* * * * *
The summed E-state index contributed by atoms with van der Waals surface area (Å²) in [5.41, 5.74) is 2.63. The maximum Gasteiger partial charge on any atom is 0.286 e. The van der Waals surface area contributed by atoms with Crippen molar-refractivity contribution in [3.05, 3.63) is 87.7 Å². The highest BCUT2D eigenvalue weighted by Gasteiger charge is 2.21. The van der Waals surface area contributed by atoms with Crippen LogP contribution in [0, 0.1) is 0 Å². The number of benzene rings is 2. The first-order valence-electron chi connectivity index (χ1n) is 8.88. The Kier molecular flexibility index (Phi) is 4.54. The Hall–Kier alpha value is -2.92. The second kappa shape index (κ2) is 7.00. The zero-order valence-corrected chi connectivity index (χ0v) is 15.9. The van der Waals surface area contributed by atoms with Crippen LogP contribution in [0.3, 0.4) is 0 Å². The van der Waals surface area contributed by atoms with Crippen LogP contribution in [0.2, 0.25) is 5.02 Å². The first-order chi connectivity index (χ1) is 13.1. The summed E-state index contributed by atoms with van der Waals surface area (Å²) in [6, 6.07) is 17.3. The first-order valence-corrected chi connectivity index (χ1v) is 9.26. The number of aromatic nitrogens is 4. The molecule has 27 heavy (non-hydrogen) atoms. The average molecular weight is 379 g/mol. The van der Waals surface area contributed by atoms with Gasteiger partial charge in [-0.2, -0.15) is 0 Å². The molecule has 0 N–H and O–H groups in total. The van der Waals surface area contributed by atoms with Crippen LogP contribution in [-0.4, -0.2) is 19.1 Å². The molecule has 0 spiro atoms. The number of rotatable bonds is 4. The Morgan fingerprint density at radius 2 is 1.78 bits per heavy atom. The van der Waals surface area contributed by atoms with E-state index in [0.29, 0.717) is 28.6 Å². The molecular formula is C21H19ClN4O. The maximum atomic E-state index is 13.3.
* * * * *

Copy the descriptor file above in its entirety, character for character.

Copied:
The summed E-state index contributed by atoms with van der Waals surface area (Å²) in [5.41, 5.74) is 2.63. The maximum Gasteiger partial charge on any atom is 0.286 e. The van der Waals surface area contributed by atoms with Crippen molar-refractivity contribution in [3.05, 3.63) is 87.7 Å². The highest BCUT2D eigenvalue weighted by Gasteiger charge is 2.21. The van der Waals surface area contributed by atoms with Crippen LogP contribution in [0, 0.1) is 0 Å². The number of benzene rings is 2. The first-order valence-electron chi connectivity index (χ1n) is 8.88. The Kier molecular flexibility index (Phi) is 4.54. The Hall–Kier alpha value is -2.92. The second kappa shape index (κ2) is 7.00. The zero-order valence-corrected chi connectivity index (χ0v) is 15.9. The van der Waals surface area contributed by atoms with Crippen LogP contribution in [0.3, 0.4) is 0 Å². The van der Waals surface area contributed by atoms with Crippen LogP contribution in [0.2, 0.25) is 5.02 Å². The first-order chi connectivity index (χ1) is 13.1. The summed E-state index contributed by atoms with van der Waals surface area (Å²) in [6, 6.07) is 17.3. The first-order valence-corrected chi connectivity index (χ1v) is 9.26. The number of aromatic nitrogens is 4. The molecule has 27 heavy (non-hydrogen) atoms. The average molecular weight is 379 g/mol. The van der Waals surface area contributed by atoms with Gasteiger partial charge in [-0.2, -0.15) is 0 Å². The molecule has 0 N–H and O–H groups in total. The van der Waals surface area contributed by atoms with Crippen LogP contribution in [-0.4, -0.2) is 19.1 Å². The molecule has 0 spiro atoms. The number of rotatable bonds is 4. The Morgan fingerprint density at radius 2 is 1.78 bits per heavy atom. The van der Waals surface area contributed by atoms with E-state index in [0.29, 0.717) is 28.6 Å². The molecular formula is C21H19ClN4O. The maximum atomic E-state index is 13.3.